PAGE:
The public is welcome to watch Mime Troupe members Hugo Carbajal and Lisa Hori-Garcia join upper division Performing Arts students as they present “57 Years of Political Theater” Thursday, Sept. 29 from 6 to 7 p.m. at Malibu Hall 140 on the CI campus.

The title, which is derived from the political satire troupe’s 57 years in existence, encompasses a presentation of information, scenes and new material from past, present and future moments in U.S. politics.

The performance marks the conclusion of an intensive visiting artist residency at CI that begins Sept. 26. Carbajal and Hori-Garcia will give 15 hours of instruction over the course of four days to students in an upper level Performing Arts class called Acting III: Performance Styles.

The Troupe incorporates a form of theater called “Commedia dell’arte,” which began in 16th century Italy and spread throughout Europe.

The Troupe does not perform silent mime, but each year creates an original musical comedy that combines melodrama, farce and Commedia dell’Arte, always with a topical political theme.

“What is particularly engaging for a university is that these methods are grounded in historical periods but performers use them to comment on contemporary issues,” said Associate Professor of Performing Arts Catherine Burriss, Ph.D. “It gives us a chance to study our history, engage with the present, and further our knowledge for the future.”

Burriss stressed that a solid understanding of performing arts has never been more relevant than it is in the 21st Century.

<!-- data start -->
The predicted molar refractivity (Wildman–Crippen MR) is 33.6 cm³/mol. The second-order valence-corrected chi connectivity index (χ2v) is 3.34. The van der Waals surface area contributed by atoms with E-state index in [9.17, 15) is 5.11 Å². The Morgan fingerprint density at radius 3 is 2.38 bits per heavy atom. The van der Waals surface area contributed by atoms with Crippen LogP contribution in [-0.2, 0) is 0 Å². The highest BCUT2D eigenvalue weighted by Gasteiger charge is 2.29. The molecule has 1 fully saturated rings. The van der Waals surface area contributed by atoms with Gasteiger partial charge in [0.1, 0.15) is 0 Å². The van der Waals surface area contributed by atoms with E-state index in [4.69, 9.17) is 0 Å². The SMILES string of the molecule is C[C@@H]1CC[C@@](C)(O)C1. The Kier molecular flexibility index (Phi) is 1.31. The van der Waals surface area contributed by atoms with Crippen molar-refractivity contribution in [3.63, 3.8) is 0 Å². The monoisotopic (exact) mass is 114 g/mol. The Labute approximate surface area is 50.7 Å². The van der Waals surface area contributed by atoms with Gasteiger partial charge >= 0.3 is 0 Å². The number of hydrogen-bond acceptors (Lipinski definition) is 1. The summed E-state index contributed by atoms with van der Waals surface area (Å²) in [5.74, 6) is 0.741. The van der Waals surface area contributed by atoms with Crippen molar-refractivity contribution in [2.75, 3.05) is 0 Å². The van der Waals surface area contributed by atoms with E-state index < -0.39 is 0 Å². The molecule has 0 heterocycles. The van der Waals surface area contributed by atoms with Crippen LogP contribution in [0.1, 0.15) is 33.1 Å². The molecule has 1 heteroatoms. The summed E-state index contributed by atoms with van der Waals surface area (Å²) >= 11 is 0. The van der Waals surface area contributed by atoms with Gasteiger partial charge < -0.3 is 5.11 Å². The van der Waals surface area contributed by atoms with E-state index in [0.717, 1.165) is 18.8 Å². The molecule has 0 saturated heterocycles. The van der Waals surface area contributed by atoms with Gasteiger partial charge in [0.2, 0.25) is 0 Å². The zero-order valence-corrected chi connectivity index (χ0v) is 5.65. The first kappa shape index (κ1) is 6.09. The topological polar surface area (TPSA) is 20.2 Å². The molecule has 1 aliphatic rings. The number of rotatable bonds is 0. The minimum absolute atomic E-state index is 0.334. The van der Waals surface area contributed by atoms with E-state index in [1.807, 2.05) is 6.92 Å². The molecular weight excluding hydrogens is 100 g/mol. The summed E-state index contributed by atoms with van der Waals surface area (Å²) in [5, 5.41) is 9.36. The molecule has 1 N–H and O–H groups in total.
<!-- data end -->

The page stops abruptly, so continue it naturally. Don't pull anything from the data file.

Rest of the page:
“In this day of the 24-hour news cycle and the saturation of new media, whether it’s a live audience, YouTube, Instagram or Snapchat, all performance is socially and politically engaged” Burriss said. “Performance is so much a part of how we communicate and how the media works and how politics works.”

Limited parking is available on campus with the purchase of a $6 daily permit; follow signs to the parking permit dispensers. Free parking is available at the Camarillo Metrolink Station/Lewis Road with bus service to and from the campus. Riders should board the CI Vista Bus to the campus; the cash-only fare is $1.25 each way. Buses arrive and depart from the Camarillo Metrolink Station every 30 minutes from 7 a.m. to 10 p.m. Monday through Friday. For exact times, check the schedule at www.goventura.org.

Persons who, because of a special need or condition, would like to request an accommodation should contact Disability Resource Programs at 805-437-3331 or email accommodations@csuci.edu as soon as possible, but no later than seven (7) business days prior to the event, so that appropriate arrangements can be made.

About California State University Channel Islands
CSU Channel Islands (CI) is the only four-year, public university in Ventura County and is known for its interdisciplinary, multicultural and international perspectives, and its emphasis on experiential and service learning. CI’s strong academic programs focus on business, sciences, liberal studies, teaching credentials, and innovative master’s degrees. Students benefit from individual attention, up-to-date technology, and classroom instruction augmented by outstanding faculty research. CI has been designated by the U.S. Department of Education as a Hispanic-Serving Institution and is committed to serving students of all backgrounds from the region and beyond. Connect with and learn more about CI by visiting CI’s Social Media.

 


 
“Anticipation” by Beverly Lazor, oil on canvas, 12 x 16 inches, Collection of the artist.
“Anticipation” by Beverly Lazor, oil on canvas, 12 x 16 inches, Collection of the artist.
Enlarge Photo
“The Right Stuff” by L.T. Bunning, charcoal and white on paper, 24 x 20 inches, Collection of the artist.
“The Right Stuff” by L.T. Bunning, charcoal and white on paper, 24 x 20 inches, Collection of the artist.
Enlarge Photo
“SZP Grounded ‘05” by Dorothy Orr, watercolor on paper, 34 x 27 inches, Collection of the artist.
“SZP Grounded ‘05” by Dorothy Orr, watercolor on paper, 34 x 27 inches, Collection of the artist.
Enlarge Photo